Today’s episode of the Calgary Flames is brought to you by the letter “W” and the number “2”.
The word of the day is win.
The Flames must find a way to string together two wins, or they’ll never make up ground.
They headed out of town Wednesday for games on consecutive nights in Los Angeles and Anaheim feeling good about themselves for vanquishing the Tampa Bay Lightning during a short time at home. However, that means little if they can’t build on it.
This is a team which hasn’t won consecutive games since their Oct. 26 victory over the Edmonton Oilers, the last win in that solid 6-3-0 start to the season.
The old cliche about one game at a time frankly won’t cut it any more for Calgary’s hockey heroes, who now sit 14th in the Western Conference — one point ahead of an Oilers team which has a game in hand.
The fact is, two won’t even do for the Flames at this point, but the aspirations must start somewhere.
Unless they start stringing together some legitimate winning streaks — four in a row, seven of eight, 10 of 12, that kind of thing — they’ll continue to sit perilously close to the bottom of the conference standings, never mind those thoughts of making the playoffs.
It must be possible, even for a Calgary team which hasn’t played and won to expectations over the past seven weeks, to cobble together a winning streak.
Every other team in the west has managed a run of some sorts since Calgary last tasted victory in consecutive outings.
Even the Oilers managed a four-game winning streak, which is impressive since a month ago it looked like they may not win four games the rest of the season.
Yet, two has been too much to Calgary.
By no means would anybody outside the organization believe the Flames are a Stanley Cup contender, but they’re not bad enough to do the win-one, lose-one (or two or three) thing all season.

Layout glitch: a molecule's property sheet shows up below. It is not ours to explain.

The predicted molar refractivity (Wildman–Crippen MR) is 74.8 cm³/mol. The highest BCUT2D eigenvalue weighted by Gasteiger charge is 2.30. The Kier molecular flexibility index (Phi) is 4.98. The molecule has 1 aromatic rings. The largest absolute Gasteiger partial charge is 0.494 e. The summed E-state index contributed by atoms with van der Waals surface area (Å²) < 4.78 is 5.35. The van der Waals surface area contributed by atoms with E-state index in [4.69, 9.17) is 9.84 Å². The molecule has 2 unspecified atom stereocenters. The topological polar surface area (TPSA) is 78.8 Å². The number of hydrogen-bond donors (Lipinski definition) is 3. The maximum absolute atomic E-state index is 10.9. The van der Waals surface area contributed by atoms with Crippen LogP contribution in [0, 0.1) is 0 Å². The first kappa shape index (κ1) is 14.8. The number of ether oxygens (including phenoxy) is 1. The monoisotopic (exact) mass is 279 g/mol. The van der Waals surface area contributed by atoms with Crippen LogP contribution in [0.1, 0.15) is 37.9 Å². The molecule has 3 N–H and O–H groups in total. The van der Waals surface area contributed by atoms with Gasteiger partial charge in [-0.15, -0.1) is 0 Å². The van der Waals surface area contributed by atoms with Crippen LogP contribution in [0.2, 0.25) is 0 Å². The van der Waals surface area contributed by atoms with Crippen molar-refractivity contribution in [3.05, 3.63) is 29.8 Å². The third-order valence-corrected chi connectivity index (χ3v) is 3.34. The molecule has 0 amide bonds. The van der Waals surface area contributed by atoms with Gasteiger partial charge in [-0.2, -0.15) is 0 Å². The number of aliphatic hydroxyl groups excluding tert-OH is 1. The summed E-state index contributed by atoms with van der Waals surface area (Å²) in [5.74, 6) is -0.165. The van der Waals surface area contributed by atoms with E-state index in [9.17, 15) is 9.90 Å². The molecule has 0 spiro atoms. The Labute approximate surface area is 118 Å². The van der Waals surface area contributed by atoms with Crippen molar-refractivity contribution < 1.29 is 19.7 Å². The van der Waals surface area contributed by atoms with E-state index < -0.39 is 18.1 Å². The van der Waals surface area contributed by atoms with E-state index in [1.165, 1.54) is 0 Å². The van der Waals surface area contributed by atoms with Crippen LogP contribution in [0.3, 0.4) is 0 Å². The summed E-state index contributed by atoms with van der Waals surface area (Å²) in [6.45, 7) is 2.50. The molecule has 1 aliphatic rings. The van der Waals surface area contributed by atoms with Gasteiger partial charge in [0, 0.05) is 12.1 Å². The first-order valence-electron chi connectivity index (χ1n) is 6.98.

This Flames team has holes, but it’s not a reincarnation of the 1974-75 Washington Capitals, who won just nine games, the 1980-81 Winnipeg Jets who went 30 games without a win or even last season’s Oilers, a team which won just 11 games after New Year’s Eve.
What’s amazing is how many other ways ‘two’ comes into play for this team.
Had they managed two more wins so far over the season, the Flames would actually have been part of the logjam of teams tied for eighth-spot in the Western Conference before Wednesday’s games kicked off.
Despite all those struggles, the Flames sat just four points back of five teams — Los Angeles, San Jose Sharks, St. Louis, Nashville and Colorado — in the ridiculously tight Western Conference.
Two more wins would also have the Flames at the magical .500 mark they’re trying to reach. (At least .500 in a league where an extra-time loss actually means a tie, but you get the picture.)
Two is also the critical point for winning games. When the Flames have allowed two or fewer goals, their record is a very strong 10-3-1. By the way, two goals for would be key, also, since all four of those defeats were by 2-1 scores.
For the past few years, the Flames have regularly been accused of being a team which becomes too easily impressed by its own success.
Whether it’s true can be debated, but considering how often this team has gone from high to low this season, the case for that theory is becoming louder.
It’s up ‘two’ the Flames ‘two’ prove those critics wrong.
Or is that ‘two’ much to ask?